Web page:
That’s so true. Oh man, that’s great. So I know you guys have already performed a couple big festivals this year. I saw you guys on Hard Summer. What’s been a standout performance for this year?

Lollapalooza was a huge one. It was in our hometown of Chicago. We were able to headline. We were also the first DJ act to ever play Lollapalooza. Back when Perry Stage was a little tiny stage with a folding table on it in 2007, I think we played it. And this was before DJs were a thing. We did it that long ago and now we are able to headline it, and it was like seriously the icing on the cake for our career.

That was pretty awesome.

Let’s talk a little bit about trap music. How do you feel about the direction it’s going in as far as your own productions, or where other people are sort of taking the genre? Do you see it as getting a little stale, or there are certain producers who are more creative and kind of pushing the genre forward?

Yeah, I think that’s with everything outside from trap, too. Music is always evolving. But to answer within trap, yeah, it is evolving in its own way, and even for what we did with trap when we first started doing this, we took what real trap music, like southern trap music was, put our spin on it, and our first releases to what we’re doing now are totally different sounding. And if you don’t evolve, you will be left in the dust in a way. So there’s nothing wrong with evolution, and I think the music right now is awesome. I’m super inspired by the younger producers, but I’ve been that way ever since I’ve been into music. There’s always younger people pushing music forward. So whatever direction that goes, I’m down to follow and down to listen to it. If I don’t fuck with it, I don’t fuck with it just like anything.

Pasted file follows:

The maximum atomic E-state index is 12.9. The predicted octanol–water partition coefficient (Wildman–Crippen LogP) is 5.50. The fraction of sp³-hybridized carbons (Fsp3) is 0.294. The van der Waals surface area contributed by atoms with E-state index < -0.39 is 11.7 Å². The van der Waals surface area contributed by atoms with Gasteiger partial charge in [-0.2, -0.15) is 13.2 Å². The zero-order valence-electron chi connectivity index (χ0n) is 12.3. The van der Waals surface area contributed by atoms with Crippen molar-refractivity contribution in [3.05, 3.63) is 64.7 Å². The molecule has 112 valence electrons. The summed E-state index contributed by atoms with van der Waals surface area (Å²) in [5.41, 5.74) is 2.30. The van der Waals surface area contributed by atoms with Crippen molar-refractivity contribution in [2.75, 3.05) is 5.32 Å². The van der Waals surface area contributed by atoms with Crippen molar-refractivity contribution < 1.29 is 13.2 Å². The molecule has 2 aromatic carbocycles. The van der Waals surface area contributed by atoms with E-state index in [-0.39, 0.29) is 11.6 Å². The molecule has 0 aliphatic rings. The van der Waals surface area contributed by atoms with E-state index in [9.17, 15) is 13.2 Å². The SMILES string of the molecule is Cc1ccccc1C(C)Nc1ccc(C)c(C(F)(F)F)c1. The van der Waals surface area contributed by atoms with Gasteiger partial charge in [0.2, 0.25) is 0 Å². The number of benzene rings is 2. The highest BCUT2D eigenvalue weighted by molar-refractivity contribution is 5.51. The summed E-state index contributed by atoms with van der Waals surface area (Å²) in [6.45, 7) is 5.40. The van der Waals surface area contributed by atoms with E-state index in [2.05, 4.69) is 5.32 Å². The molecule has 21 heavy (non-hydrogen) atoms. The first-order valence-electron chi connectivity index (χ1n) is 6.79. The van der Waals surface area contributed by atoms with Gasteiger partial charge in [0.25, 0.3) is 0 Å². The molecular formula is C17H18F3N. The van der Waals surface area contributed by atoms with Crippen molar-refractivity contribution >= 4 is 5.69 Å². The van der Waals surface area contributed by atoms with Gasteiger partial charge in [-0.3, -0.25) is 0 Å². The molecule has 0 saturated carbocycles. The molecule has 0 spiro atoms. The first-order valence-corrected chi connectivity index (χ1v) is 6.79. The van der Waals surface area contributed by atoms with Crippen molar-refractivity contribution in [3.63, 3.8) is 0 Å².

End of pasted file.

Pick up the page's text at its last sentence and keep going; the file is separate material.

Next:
I was really impressed by your latest track with Post Malone and Graves, “Came Up.” How did you guys get like all those people together and just kind of put that one out?

I’m going to say, we worked with this dude, FKi 1st. He’s doing the produces and a lot of stuff with Post Malone. And so we’ve just been friends with him forever. We’ve always made music, and Post DM’d us on Instagram, and was like, “Yeah, we should make a song.” Because he just knew us through the family or whatever. And we’re like, “Yeah, let’s do it.” We got up in LA, we tracked a bunch of music in LA, and we made like three or four songs, and that was one of them, and, yeah, just went from there. It was easy. We ended up having an original demo for Came Up, and then Graves set us up to collab on some stuff. Actually we hit up Graves, started working with him, and we just were like, “Hey, we got this unfinished version of the song.” And he put his sauce on it, and that’s what it became.

Very cool. All right. So last question. As far as what you’re bringing to the Dillstradamus shows, is it any different than what you usually bring considering that you’re playing with Dillon Francis and doing it back-to-back? Do you craft your sets a little differently knowing that you’re going to do that back-to-back at the end?

Tonight, yeah, a little different. Like last night, we got kind of went a little more hard at the end of set. And tonight, I’m going to kind of chill it out a little bit more before Dillon, just so it isn’t like super moshy right before Dillon goes on. I don’t know. Just a little bit. Just a little change up, but nothing too crazy. We were Floss and we’re known for doing what we do. So keep going in.


Photos via Steve Garfinkel Photography